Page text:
Digital guest lectures for high school students: ‘There is an art to properly appealing to them’

How do you make lobbying and rhetoric both challenging and understandable for high school students? Professor Jaap de Jong found the answer in climate activist Greta Thunberg. Together with his colleague Arco Timmermans, he developed a digital guest lecture on how to present a convincing story.

‘I asked myself who the most famous speaker of our time is in that age group. The only one I could think of was Greta Thunberg,’ explains De Jong, professor of Journalism and New Media. ‘Simply just showing her to students, so to speak, gets you their attention – whether they agree with it or not. You can also use a beautiful, classical speech by Max Havelaar, but that is a bit further removed from their personal lives.’

Coffeehouse or public speech?

During the digital guest lecture De lobby van retorica (The lobby of rhetoric, ed.), De Jong and Timmermans engage students in the language and rhetoric of lobbying using Greta Thunberg as an example. ‘Arco explains what lobbying is and where it happens. I talk about the role that rhetoric plays when you actually start lobbying,’ says De Jong. ‘Lobbying can be done in the open, when you try to influence politics through public opinion. But lobbying also occurs behind closed doors; meeting up with a politician in a coffeehouse. Sometimes this does not work and a lobby group has to find another way to promote their position. Then you opt for another route and ask Greta Thunberg to give a speech, for example.’

And the way in which Thunberg does that is special, according to De Jong. ‘She goes against the grain; when she speaks to powerful politicians, she does not please them but pushes back hard. She upsets them and shows that she is angry, just like many of her peers,’ he says. ‘She knows how to shape her message in a way that has an impact and the effect is that everyone remembers her. That is special for a girl her age.’

Not easily swayed

But simply using a well-known example is not enough. According to De Jong, it is an art to properly appeal to the young target audience. ‘It should not be too long and it should contain enough starting points for lecturers to continue discussions. Children of that age are very eager to learn and are not easily swayed, so you have to offer them good content, otherwise they will not be interested.’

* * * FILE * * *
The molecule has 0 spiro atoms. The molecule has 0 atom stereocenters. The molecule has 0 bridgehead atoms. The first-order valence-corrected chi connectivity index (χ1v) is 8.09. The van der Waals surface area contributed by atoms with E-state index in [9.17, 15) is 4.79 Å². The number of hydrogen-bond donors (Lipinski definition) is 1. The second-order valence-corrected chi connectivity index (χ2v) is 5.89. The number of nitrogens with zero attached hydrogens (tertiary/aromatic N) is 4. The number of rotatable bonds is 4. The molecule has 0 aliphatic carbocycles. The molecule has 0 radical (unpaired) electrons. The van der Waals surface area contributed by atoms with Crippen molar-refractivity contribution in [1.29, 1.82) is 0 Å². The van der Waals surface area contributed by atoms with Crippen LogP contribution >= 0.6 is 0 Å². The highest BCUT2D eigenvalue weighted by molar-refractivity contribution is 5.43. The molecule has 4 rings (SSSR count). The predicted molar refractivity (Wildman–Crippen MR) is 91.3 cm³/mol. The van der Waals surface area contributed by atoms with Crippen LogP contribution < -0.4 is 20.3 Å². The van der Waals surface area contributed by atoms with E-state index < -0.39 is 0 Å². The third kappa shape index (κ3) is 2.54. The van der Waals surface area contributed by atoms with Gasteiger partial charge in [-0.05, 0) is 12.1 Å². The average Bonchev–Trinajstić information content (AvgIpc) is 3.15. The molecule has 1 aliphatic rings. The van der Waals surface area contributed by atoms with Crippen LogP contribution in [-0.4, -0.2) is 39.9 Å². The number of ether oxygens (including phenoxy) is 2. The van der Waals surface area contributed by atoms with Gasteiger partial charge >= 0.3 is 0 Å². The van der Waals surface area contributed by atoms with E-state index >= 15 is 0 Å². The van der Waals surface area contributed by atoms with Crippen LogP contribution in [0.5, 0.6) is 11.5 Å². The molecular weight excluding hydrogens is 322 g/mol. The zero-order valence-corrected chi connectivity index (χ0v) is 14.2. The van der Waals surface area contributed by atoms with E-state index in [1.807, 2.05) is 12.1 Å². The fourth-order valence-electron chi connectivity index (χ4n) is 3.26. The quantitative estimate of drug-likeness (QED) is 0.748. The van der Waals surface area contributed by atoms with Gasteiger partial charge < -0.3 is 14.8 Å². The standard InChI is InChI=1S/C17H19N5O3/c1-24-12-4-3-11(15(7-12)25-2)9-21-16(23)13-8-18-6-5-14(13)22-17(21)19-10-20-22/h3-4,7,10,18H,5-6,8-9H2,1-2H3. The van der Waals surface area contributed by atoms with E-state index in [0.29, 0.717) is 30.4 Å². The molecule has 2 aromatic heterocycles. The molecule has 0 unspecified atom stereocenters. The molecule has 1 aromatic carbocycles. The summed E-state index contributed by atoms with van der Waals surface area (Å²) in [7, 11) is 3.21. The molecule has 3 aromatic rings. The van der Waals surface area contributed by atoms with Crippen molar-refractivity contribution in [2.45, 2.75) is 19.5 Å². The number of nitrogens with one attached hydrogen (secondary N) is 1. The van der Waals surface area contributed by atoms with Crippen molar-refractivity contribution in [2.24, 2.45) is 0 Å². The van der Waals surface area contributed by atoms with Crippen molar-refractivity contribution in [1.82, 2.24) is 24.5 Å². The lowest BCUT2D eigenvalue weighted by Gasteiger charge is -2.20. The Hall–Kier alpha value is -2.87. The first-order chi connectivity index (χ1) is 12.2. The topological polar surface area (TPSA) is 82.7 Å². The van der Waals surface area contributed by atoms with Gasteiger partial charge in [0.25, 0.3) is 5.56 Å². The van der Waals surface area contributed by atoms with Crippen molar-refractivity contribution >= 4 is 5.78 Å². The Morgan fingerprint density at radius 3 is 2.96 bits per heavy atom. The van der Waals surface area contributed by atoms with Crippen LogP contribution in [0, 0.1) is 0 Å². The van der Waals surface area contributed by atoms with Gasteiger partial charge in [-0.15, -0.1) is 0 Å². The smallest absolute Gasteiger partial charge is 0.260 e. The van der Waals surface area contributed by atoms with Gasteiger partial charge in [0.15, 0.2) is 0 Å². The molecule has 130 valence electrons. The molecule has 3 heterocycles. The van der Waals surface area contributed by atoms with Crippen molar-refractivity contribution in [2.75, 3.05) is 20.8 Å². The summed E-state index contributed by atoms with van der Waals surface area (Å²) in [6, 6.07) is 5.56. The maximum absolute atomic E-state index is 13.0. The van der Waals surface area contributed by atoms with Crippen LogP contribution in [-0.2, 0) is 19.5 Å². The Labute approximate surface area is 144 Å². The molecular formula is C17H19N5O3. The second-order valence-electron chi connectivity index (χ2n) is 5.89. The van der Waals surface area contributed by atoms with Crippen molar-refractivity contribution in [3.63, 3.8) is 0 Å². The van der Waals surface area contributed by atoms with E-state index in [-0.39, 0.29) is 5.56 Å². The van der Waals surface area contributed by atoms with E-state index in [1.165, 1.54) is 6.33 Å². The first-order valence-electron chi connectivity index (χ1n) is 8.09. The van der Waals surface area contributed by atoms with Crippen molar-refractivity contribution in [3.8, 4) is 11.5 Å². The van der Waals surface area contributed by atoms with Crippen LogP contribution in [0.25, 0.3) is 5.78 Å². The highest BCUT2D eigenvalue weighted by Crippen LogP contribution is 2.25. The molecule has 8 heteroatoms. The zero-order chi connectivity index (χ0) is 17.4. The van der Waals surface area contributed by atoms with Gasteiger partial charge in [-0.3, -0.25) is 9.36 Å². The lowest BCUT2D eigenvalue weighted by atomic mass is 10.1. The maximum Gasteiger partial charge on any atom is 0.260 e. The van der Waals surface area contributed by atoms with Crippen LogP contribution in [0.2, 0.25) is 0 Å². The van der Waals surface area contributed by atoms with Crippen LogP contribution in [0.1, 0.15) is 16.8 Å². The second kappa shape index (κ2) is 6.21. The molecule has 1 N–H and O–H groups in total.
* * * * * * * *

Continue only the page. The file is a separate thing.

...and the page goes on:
But not only the story has to make sense: the visual presentation was also carefully thought out. ‘We used banners as visual props, just as in demonstrations that are in the open. When people think of rhetoric, they usually think of a platform and a serious-looking speaker, but we used that cliché and also debunked it a bit.’

A great opportunity

De Jong looks back with pleasure on the development process of the guest lecture and wholeheartedly recommends it. ‘It is a great opportunity to get to know nice colleagues from other parts of the university. I know a lot of colleagues but often from within my own circle,’ he says. ‘Additionally, it takes creativity to simplify the stories you normally tell at a higher level while not making them childish. I think that is a good exercise as well.’

It is an investment that takes time and attention. ‘You tell two stories in one and there exists tension between those, because after three minutes you really need to move on to the other story. A big story is made very small. That takes quite a bit of craftsmanship.’ The script had to be fine-tuned several times, but that was not the difficult part, according to the professor. ‘Writing a good text is one thing, but then you have to tell it in that order so that the other person can respond to it. I found that to be more difficult than I thought, so I had to redo some scenes three or four times. When I finally got it right, a moped screeched past along the Rapenburg and I had to do it all over again. We had a lot of laughs that day.’

Source: Leiden University

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